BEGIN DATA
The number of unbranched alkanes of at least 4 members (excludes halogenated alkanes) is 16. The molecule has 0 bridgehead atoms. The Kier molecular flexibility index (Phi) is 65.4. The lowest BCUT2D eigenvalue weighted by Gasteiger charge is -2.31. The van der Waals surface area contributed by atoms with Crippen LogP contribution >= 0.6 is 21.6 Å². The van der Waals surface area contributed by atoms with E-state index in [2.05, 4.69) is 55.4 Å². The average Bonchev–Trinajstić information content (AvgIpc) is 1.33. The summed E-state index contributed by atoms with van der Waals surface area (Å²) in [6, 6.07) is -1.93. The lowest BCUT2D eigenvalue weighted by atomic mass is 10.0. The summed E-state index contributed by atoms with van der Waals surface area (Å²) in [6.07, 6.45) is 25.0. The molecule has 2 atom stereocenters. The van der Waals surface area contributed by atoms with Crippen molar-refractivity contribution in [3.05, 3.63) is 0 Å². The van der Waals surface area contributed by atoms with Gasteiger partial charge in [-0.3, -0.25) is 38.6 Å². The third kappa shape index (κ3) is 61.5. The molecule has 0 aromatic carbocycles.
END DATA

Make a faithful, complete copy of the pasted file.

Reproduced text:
The number of unbranched alkanes of at least 4 members (excludes halogenated alkanes) is 16. The molecule has 0 bridgehead atoms. The Kier molecular flexibility index (Phi) is 65.4. The lowest BCUT2D eigenvalue weighted by Gasteiger charge is -2.31. The van der Waals surface area contributed by atoms with Crippen LogP contribution >= 0.6 is 21.6 Å². The van der Waals surface area contributed by atoms with E-state index in [2.05, 4.69) is 55.4 Å². The average Bonchev–Trinajstić information content (AvgIpc) is 1.33. The summed E-state index contributed by atoms with van der Waals surface area (Å²) in [6, 6.07) is -1.93. The lowest BCUT2D eigenvalue weighted by atomic mass is 10.0. The summed E-state index contributed by atoms with van der Waals surface area (Å²) in [6.07, 6.45) is 25.0. The molecule has 2 atom stereocenters. The van der Waals surface area contributed by atoms with Crippen molar-refractivity contribution in [3.05, 3.63) is 0 Å². The van der Waals surface area contributed by atoms with Gasteiger partial charge in [-0.3, -0.25) is 38.6 Å². The third kappa shape index (κ3) is 61.5. The molecule has 0 aromatic carbocycles.